Words and Photos by Mike Smart
Moab, Utah claims home to some of the most iconic mountain biking in the United States. With Arches National Park and Canyonlands National Park accommodating 1.5M and 750k visitors, respectively, annually, it’s no wonder this destination has become so popular. Each year I take a handful of trips to this wonderful desert to ride some legendary MTB trails, hike around the National Parks, and explore the beautiful west. Most may not know but traveling to Moab can be done inexpensively with a little bit of planning.
On the outskirts of Moab lie BLM land which is accessible via Willow Springs Road and allows individuals to camp free for up to 14 days. This is my go-to spot for stress-free accommodations. The accommodations are limited: there is no running water or electricity, and the bathroom availability is limited. However, it’s a wonderful spot to set up camp.
An all-time favorite trail loop is Sand Flats Road to Upper Porcupine Rim Trail. This 38-mile loop includes 4,200ft of elevation gain, topping out at 7,700ft and has views you’ll remember for a lifetime. I prefer parking at Lions Head Park where route 191 intersects with the Colorado River. There is always plenty of free parking and ample restrooms and running water available.
The first three miles wind through Downtown Moab before entering Sand Flats road. Bicycles cost $2 to enter, so remember to bring a little cash with you for the ride. The next 17 or so miles consist of a moderate dirt road climb up Sand Flats Road before you reach Kokopelli Trail.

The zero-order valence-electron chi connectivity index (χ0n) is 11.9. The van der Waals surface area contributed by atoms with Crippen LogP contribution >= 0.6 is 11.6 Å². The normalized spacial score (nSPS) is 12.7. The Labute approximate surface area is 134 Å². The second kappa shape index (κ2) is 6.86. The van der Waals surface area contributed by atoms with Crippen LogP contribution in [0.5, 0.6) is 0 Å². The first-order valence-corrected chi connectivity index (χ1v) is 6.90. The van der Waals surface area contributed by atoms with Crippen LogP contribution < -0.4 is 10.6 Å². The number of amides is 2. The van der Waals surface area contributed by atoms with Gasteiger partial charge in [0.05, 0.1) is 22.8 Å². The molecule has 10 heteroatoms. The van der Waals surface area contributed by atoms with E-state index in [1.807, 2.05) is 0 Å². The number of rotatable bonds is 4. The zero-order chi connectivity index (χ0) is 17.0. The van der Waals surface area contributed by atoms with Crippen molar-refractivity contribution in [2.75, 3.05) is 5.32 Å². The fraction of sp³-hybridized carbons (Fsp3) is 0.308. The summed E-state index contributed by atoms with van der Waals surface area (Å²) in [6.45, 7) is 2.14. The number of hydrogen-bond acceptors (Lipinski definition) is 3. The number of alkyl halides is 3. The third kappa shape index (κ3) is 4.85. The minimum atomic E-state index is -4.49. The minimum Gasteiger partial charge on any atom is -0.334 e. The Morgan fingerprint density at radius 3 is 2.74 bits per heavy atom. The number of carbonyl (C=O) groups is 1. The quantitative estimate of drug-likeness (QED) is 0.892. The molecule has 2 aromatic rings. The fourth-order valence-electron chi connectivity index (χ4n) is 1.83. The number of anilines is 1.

At around 7,332ft, a left turn is made onto the Kokopelli Trail, heading north. This trail lasts about 1.5 miles before another left turn is made onto Upper Porcupine Rim Trail. From here, the navigation is very easy and all the trails are very well marked.
The remaining ride is a true reward for those braving the climb up. About 15 miles of world-class single track and downhill riding awaits. Make sure to stop and capture some iconic photos that you’ll remember for a lifetime.
Final tip: The Moab Recreation & Aquatic Center offers showers for $5 and is a wonderful spot to refill water bottles and relax near the park.
Bike Setup and Packing Tips:
I recommend riding a trail mountain bike geometry with both front and rear suspension and tires larger than 2.3 inches. A dropper post isn’t required, but you’ll use it a lot if you have one. Also, take a jacket or windbreaker because temperatures up high will be cooler than the valley. I usually carry a Camelback with 2 Liters of water and 2 additional bottles. For nutrition, I carry one to two Cliff Bars, one to two other granola bars, and a candy snack for the viewpoint. Carry a multitool, handpump, spare tube, quick-link, tire levers, and any other trailside maintenance items you usually carry for exploration-style rides. Moab singletrack has a lot of rocks and variables that can easily ruin your day if you’re unprepared!
- Tires – Maxxis Ardent 2.4’s set at 22psi front and 24psi rear
- Wheels – Stans Arch with Boost Spacing (110x15mm front and 148x12mm rear)
- Suspension – FOX Float 34 130mm Front and FOX DPS EVOL 3 Rear
- Gearing – SRAM Eagle X01 32T front and 10-50T rear
- Dropper – KS Lev